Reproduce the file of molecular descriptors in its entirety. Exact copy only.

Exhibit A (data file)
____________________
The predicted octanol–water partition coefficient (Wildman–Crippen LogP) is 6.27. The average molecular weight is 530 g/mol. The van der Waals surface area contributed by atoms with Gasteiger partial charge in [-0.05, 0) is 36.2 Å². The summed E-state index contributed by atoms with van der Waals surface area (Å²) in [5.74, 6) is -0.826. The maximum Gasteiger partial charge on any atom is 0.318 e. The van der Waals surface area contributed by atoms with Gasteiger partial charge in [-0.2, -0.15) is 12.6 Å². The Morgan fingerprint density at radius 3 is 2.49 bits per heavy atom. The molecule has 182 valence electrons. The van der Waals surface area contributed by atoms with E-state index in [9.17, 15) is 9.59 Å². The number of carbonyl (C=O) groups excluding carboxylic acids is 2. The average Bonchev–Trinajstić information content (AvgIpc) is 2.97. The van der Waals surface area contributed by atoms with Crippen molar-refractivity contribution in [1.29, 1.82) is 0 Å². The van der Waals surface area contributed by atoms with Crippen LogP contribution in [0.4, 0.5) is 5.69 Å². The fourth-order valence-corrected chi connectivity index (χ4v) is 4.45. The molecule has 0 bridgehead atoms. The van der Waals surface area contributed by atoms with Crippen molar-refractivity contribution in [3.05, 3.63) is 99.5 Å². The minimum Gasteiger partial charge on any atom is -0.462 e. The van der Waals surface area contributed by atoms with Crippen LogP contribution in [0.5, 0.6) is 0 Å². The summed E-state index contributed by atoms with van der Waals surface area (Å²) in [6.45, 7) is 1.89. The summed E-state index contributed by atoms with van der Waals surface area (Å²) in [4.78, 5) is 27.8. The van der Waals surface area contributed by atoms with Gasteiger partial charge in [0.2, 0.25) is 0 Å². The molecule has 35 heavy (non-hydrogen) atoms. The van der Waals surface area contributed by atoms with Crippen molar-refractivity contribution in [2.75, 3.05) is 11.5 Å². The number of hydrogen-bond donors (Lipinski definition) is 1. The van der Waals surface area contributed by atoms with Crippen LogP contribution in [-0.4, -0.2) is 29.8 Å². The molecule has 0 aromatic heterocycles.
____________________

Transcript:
The predicted octanol–water partition coefficient (Wildman–Crippen LogP) is 6.27. The average molecular weight is 530 g/mol. The van der Waals surface area contributed by atoms with Gasteiger partial charge in [-0.05, 0) is 36.2 Å². The summed E-state index contributed by atoms with van der Waals surface area (Å²) in [5.74, 6) is -0.826. The maximum Gasteiger partial charge on any atom is 0.318 e. The van der Waals surface area contributed by atoms with Gasteiger partial charge in [-0.2, -0.15) is 12.6 Å². The Morgan fingerprint density at radius 3 is 2.49 bits per heavy atom. The molecule has 182 valence electrons. The van der Waals surface area contributed by atoms with E-state index in [9.17, 15) is 9.59 Å². The number of carbonyl (C=O) groups excluding carboxylic acids is 2. The average Bonchev–Trinajstić information content (AvgIpc) is 2.97. The van der Waals surface area contributed by atoms with Crippen molar-refractivity contribution in [1.29, 1.82) is 0 Å². The van der Waals surface area contributed by atoms with Crippen LogP contribution in [0.4, 0.5) is 5.69 Å². The fourth-order valence-corrected chi connectivity index (χ4v) is 4.45. The molecule has 0 bridgehead atoms. The van der Waals surface area contributed by atoms with Crippen molar-refractivity contribution in [3.05, 3.63) is 99.5 Å². The minimum Gasteiger partial charge on any atom is -0.462 e. The van der Waals surface area contributed by atoms with Crippen LogP contribution in [0.5, 0.6) is 0 Å². The summed E-state index contributed by atoms with van der Waals surface area (Å²) in [6.45, 7) is 1.89. The summed E-state index contributed by atoms with van der Waals surface area (Å²) in [4.78, 5) is 27.8. The van der Waals surface area contributed by atoms with Gasteiger partial charge in [0.2, 0.25) is 0 Å². The molecule has 35 heavy (non-hydrogen) atoms. The van der Waals surface area contributed by atoms with Crippen molar-refractivity contribution in [2.75, 3.05) is 11.5 Å². The number of hydrogen-bond donors (Lipinski definition) is 1. The van der Waals surface area contributed by atoms with Crippen LogP contribution in [-0.4, -0.2) is 29.8 Å². The molecule has 0 aromatic heterocycles.